While the party has long regulated the arts – one target of the Cultural Revolution was creative work deemed insufficiently “revolutionary” – the intensity has increased sharply under Xi. In 2021, a state-backed performing arts association published a list of morality guidelines for artists, which included prescriptions for patriotism. The same year, the government banned “sissy men” from appearing on television, accusing them of weakening the nation.
Officials have also taken notice of stand-up comedy, which has gained popularity and offered a rare medium for limited barbs about life in contemporary China. The government fined a comedian for making jokes about last year’s coronavirus lockdown in Shanghai. People’s Daily, the Communist Party mouthpiece, published a commentary in November that said jokes had to be “moderate” and noted that stand-up as an art form was a foreign import; the Chinese name for stand-up, “tuo kou xiu,” is itself a transliteration from “talk show”.
The recent crackdown began after an anonymous social media user complained about a set that a popular stand-up comedian, Li Haoshi, performed in Beijing on May 13. Li, who uses the stage name House, had said that watching his two adopted stray dogs chase a squirrel reminded him of a Chinese military slogan: “Maintain exemplary conduct, fight to win”. The user suggested that Li had slanderously compared soldiers to wild dogs.
Outrage grew among nationalist social media users, and authorities quickly piled on. In addition to fining Xiaoguo Culture Media, the firm that manages Li, the authorities – who said the joke had a “vile societal impact” – indefinitely suspended the company’s performances in Beijing and Shanghai. Xiaoguo fired Li, and the Beijing police said they were investigating him.
Within hours of the penalty being announced on Wednesday, organisers of stand-up shows in Shanghai, Beijing, Shenzhen and eastern Shandong province cancelled their performances. A few days later, Chinese social media platforms suspended the accounts of Uncle Roger, a Britain-based Malaysian comic whose real name is Nigel Ng; Ng had posted a video poking fun at the Chinese government on Twitter (which is banned in mainland China).
But the apparent fallout was not limited to comedy. Scheduled musical performances began disappearing, too, including a stop in southern China by a Shanghai rock band that includes foreign members, a Beijing folk music festival and several jazz performances, and a Canadian rapper’s show in the southern city of Changsha.
The frontman of a Buddhist-influenced Japanese chorus group, Kissaquo, said last Wednesday that his concert that night in the southern city of Guangzhou had been cancelled. Hours later, the frontman, Kanho Yakushiji, said a performance in Hangzhou, in eastern China, had been cancelled, too. And the next day, he announced that Beijing and Shanghai shows had also been called off.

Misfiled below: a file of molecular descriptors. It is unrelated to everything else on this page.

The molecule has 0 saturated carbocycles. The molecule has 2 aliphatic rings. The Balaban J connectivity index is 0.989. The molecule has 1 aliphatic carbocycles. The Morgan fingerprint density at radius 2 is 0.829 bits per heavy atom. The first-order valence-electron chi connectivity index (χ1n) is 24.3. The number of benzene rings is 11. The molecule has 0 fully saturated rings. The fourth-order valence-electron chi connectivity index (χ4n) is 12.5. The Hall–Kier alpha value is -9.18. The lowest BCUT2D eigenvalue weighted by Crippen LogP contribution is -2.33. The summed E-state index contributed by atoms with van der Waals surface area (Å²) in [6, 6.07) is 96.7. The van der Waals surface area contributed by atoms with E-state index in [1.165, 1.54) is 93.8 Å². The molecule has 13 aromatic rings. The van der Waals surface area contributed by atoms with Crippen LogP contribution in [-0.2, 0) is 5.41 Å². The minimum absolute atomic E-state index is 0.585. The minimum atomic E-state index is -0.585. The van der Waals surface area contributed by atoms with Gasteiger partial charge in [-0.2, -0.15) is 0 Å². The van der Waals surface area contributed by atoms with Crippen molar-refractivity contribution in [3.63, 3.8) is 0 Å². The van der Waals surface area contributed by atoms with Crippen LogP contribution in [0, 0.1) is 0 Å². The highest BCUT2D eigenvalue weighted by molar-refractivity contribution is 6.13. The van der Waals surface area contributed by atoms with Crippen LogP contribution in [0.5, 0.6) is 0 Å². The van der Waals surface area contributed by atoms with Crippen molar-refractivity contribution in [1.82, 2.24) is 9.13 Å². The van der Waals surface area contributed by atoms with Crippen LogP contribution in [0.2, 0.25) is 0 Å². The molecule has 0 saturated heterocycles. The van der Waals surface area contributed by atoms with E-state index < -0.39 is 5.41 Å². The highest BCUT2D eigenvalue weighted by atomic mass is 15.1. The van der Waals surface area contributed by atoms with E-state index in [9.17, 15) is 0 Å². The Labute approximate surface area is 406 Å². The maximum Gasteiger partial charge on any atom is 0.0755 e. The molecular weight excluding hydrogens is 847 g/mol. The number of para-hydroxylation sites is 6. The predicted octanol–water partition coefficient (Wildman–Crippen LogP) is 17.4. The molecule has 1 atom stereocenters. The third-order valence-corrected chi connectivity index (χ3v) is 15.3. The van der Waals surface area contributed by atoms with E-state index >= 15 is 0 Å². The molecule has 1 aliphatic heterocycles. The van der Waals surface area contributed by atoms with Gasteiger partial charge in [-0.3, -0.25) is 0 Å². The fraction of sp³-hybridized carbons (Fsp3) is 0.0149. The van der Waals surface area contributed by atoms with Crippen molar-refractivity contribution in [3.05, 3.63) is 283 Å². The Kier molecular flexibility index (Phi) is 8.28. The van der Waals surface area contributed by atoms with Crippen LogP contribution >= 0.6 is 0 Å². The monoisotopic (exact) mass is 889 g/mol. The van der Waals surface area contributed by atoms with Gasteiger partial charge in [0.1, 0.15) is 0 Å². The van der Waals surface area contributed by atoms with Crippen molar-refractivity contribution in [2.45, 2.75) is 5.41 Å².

“I was writing a set list, but I stopped in the middle,” Yakushiji, whose management company did not respond to a request for comment, wrote on his Facebook page. “I still don’t understand what the meaning of all this is. I have nothing but regrets.”
Organisers’ announcements for nearly all of the cancelled events cited “force majeure”, a term that means circumstances beyond one’s control – and, in China, has often been used as shorthand for government pressure.
Stand-up show organisers did not return requests for comment. Several organisers of cancelled musical performances denied that they had been told not to feature foreigners. An employee at a Nanjing music venue that cancelled a tribute to the Japanese composer Ryuichi Sakamoto said not enough tickets had been sold.
Some of the foreign musicians whose shows were cancelled have since been able to perform in other cities or at other venues.
But a foreign musician in Beijing, who asked to remain anonymous for fear of retaliation, said his band was scheduled to play at a bar on Sunday and was told by the venue several days before that the gig was cancelled because featuring foreigners would bring trouble.
Lynette Ong, a professor of Chinese politics at the University of Toronto, said it was unlikely that the central government had issued direct instructions to spur the recent cultural crackdowns. Local governments or venue owners, conscious of how the political environment had changed, were likely being especially cautious, she said.
“In Xi’s China, people are so scared and fearful that they become extremely risk-averse,” she said. “Overall, it’s a very paranoid party.”
In the past, when nationalism has gone to extremes, or local officials overzealously enforced the rules, the central government would eventually step in to cool down the rhetoric, in part to preserve economic or diplomatic relationships. But Ong said Beijing’s current emphasis on security above all would give it no reason to intervene here.
“If people don’t watch comedy, there’s no loss for the party,” she said.